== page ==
Pneumonic Tularemia in Brooklyn, New York

Abstract & Commentary

By Michele Barry, MD, FACP, Dr. Barry is Professor of Medicine; Co-Director, International Health Program, Department of Internal Medicine, Yale University School of Medicine, New Haven, CT.

Dr. Barry serves as a consultant for the Ford Foundation and receives funding for Johnson & Johnson.

This article originally appeared in the October 2008 issue of Travel Medicine Advisor. It was edited by Frank Bia, MD, and peer reviewed by Philip Fischer, MD.

Synopsis: The New York City Department of Health is investigating a laboratory-confirmed case of pneumonic tularemia and asking medical providers to consider tularemia in patients spending time camping in Gateway National Recreation Area, part of which is located in Brooklyn, NY.

Source: Department of Health and Mental Hygiene (DOHMH) Alert #13–NYC June 11, 2008.

A Brooklyn, NY, resident presented in early june with a one-week history of fever, headaches, left-sided pleuritic chest pain, and a pleural effusion. Pleural fluid yielded a slow-growing Gram-negative bacterium that was identified as Francisella tularensis. The patient reported camping in Gateway National Recreation Area four days prior to onset of symptoms (see map). This national park spans two states and three boroughs of New York City at the entrance to its outer harbor.


Tularemia is very rarely recognized as a disease in New York City. Since 1965, there have been only 15 reported cases. In the United States, approximately 100-200 cases occur annually, with a recent cluster of cases having occurring in 2000 at Martha's Vineyard, MA, among landscapers presumably exposed to bacterial aerosols formed during mowing.1 Tularemia is a zoonotic infection among a variety of animal hosts, notably rabbits, aquatic rodents (muskrats, beaver, water voles) and other rodents, squirrels, skunks, and cats. A US outbreak occurred among commercially sold prairie dogs in 2002.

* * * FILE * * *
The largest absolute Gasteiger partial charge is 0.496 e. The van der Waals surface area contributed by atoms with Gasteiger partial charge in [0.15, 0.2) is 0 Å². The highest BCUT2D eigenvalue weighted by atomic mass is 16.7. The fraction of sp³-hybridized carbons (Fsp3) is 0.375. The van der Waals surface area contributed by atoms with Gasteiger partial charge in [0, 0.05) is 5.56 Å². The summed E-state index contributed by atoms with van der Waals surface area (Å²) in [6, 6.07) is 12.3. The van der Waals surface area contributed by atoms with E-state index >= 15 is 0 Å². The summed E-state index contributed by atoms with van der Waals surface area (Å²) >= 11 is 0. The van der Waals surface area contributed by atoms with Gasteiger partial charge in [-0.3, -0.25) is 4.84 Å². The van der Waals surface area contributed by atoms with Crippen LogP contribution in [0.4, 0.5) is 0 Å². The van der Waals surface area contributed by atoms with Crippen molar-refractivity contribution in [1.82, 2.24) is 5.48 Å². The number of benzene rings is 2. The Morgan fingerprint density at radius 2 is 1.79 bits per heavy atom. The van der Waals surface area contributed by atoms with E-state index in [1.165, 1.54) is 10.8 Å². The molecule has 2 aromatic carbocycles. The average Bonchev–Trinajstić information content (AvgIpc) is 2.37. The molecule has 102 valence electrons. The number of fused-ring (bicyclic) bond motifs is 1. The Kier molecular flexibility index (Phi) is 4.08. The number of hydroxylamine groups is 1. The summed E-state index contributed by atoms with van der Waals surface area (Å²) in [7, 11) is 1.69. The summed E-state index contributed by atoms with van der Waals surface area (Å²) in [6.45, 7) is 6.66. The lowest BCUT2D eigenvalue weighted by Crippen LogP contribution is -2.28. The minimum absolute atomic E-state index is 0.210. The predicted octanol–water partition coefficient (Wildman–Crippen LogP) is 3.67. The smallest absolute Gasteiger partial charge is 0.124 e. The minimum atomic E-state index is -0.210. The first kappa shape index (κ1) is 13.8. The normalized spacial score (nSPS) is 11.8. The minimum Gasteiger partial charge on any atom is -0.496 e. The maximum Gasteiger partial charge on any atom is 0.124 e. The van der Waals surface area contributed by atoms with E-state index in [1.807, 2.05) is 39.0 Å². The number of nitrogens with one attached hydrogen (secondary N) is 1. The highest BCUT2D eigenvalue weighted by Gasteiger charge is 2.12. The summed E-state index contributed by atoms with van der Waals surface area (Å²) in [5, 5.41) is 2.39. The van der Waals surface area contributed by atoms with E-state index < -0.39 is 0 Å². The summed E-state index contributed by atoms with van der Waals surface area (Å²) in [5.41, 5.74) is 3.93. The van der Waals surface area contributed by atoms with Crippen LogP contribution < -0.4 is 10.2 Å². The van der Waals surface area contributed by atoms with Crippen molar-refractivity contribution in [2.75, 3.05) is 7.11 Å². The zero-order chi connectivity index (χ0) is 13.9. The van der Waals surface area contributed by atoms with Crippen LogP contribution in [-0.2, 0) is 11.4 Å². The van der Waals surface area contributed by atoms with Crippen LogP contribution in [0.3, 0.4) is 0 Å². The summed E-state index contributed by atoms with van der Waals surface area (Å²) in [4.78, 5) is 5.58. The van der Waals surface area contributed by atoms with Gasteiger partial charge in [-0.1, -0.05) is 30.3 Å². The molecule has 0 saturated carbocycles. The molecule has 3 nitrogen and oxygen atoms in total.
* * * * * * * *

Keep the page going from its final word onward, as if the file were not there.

F. tularensis can persist for weeks within contaminated water, soil, and vegetation and, at times, it can become airborne. It can also be found within amoebas such as Acanthamoeba species, which may represent an environmental reservoir for such. Humans can be accidentally infected by bites of infected ticks, deer flies, cats, ingestion of contaminated food or water, or by aerosols of bacteria from animals, such as those formed during mowing grassy areas. As few as 10 organisms can cause infection and disease. The typical incubation period is 3-5 days, with a range of 1-14 days.

The clinical presentation of tularemia depends upon the route of exposure.

At least six distinct clinical syndromes or forms of tularemia have been recognized among infected patients:

  • Ulceroglandular;
  • Glandular;
  • Typhoidal;
  • Pneumonic;
  • Oropharyngeal; and
  • Oculoglandular.

Ulceroglandular tularemia occurs in 60%-80% of cases; these patients usually report the handling of an animal, or an animal bite, usually from a cat. Affected patients typically present with fever and a single papulo ulcerative lesion, with central eschar and tender regional lymphadenopathy. Glandular tularemia presents as enlargement of nodes, but without an obvious skin lesion. Typhoidal tularemia presents as bacterial sepsis with the occasional complication of hematogenous spread, resulting in meningitis showing a mononuclear pleocytosis within cerebrospinal fluid. Pneumonic tularemia presents with pleural effusions and nodular infiltrates, although other parenchymal lung patterns have been described. Oropharyngeal tularemia occurs rarely, and it is likely due to ingestion of poorly cooked animal meat. The diagnosis should be considered in patients with such a history and exudative pharyngitis unresponsive to penicillin. Oculoglandular disease has been attributed to inoculation of the eye by the accidental squirting of engorged fluid into eye during removal of the tick.

DOHMH in New York City has asked that any vacationer in areas such as Gateway National Park with unexplained pneumonia, sepsis, or cutaneous ulcers associated with fever or regional lymphadenopathy be cultured for F. tularensis (biosafety level 2). Isolation of the organism is difficult, as these bacteria are strictly aerobic and require enriched media (such as those containing cysteine and cystine or chocolate agar supplemented with IsoVitalex). Culture plates should be held for 5-7 days. Automated systems may misidentify the causative organisms as Pasteurella multocida. The drug of choice for treatment of tularemia is streptomycin 10 mg/kg, administered IM every 12 hours for 7-10 days. Chloramphenicol has been added to the regimen when meningitis is present. For additional information, see


  1. Feldman KA, et al. An outbreak of primary pneumonic tularemia on Martha's Vineyard. N Engl J Med 2001;345:1601.